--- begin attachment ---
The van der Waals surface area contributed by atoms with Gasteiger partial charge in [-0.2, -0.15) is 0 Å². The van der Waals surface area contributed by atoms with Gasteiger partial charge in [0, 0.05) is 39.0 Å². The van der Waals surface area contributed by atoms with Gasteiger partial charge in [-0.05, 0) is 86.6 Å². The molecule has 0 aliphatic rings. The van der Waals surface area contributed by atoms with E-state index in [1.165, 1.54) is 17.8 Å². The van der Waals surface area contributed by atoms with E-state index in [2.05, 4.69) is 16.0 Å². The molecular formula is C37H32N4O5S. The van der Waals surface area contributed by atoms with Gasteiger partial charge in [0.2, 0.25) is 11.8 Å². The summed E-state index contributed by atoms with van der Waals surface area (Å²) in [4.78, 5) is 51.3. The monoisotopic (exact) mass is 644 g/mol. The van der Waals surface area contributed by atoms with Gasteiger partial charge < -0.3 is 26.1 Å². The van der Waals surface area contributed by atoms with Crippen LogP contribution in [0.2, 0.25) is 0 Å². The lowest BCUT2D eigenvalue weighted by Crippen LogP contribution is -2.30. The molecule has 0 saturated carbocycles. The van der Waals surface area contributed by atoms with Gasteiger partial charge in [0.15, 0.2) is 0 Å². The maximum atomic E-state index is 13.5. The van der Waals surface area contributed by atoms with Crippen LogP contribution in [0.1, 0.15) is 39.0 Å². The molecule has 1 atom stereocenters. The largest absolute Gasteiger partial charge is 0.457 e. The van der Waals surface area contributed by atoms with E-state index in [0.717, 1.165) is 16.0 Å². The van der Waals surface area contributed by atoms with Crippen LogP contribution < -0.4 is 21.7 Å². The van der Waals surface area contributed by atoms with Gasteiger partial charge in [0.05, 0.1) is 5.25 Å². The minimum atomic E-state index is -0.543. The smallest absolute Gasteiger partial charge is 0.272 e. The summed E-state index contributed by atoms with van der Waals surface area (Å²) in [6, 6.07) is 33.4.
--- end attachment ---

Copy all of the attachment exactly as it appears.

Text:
The van der Waals surface area contributed by atoms with Gasteiger partial charge in [-0.2, -0.15) is 0 Å². The van der Waals surface area contributed by atoms with Gasteiger partial charge in [0, 0.05) is 39.0 Å². The van der Waals surface area contributed by atoms with Gasteiger partial charge in [-0.05, 0) is 86.6 Å². The molecule has 0 aliphatic rings. The van der Waals surface area contributed by atoms with E-state index in [1.165, 1.54) is 17.8 Å². The van der Waals surface area contributed by atoms with E-state index in [2.05, 4.69) is 16.0 Å². The molecular formula is C37H32N4O5S. The van der Waals surface area contributed by atoms with Gasteiger partial charge in [0.2, 0.25) is 11.8 Å². The summed E-state index contributed by atoms with van der Waals surface area (Å²) in [4.78, 5) is 51.3. The monoisotopic (exact) mass is 644 g/mol. The van der Waals surface area contributed by atoms with Gasteiger partial charge < -0.3 is 26.1 Å². The van der Waals surface area contributed by atoms with Crippen LogP contribution in [0.2, 0.25) is 0 Å². The lowest BCUT2D eigenvalue weighted by Crippen LogP contribution is -2.30. The molecule has 0 saturated carbocycles. The van der Waals surface area contributed by atoms with Gasteiger partial charge in [0.15, 0.2) is 0 Å². The maximum atomic E-state index is 13.5. The van der Waals surface area contributed by atoms with Crippen LogP contribution in [0.1, 0.15) is 39.0 Å². The molecule has 1 atom stereocenters. The largest absolute Gasteiger partial charge is 0.457 e. The van der Waals surface area contributed by atoms with E-state index in [0.717, 1.165) is 16.0 Å². The van der Waals surface area contributed by atoms with Crippen LogP contribution < -0.4 is 21.7 Å². The van der Waals surface area contributed by atoms with Gasteiger partial charge in [0.05, 0.1) is 5.25 Å². The minimum atomic E-state index is -0.543. The smallest absolute Gasteiger partial charge is 0.272 e. The summed E-state index contributed by atoms with van der Waals surface area (Å²) in [6, 6.07) is 33.4.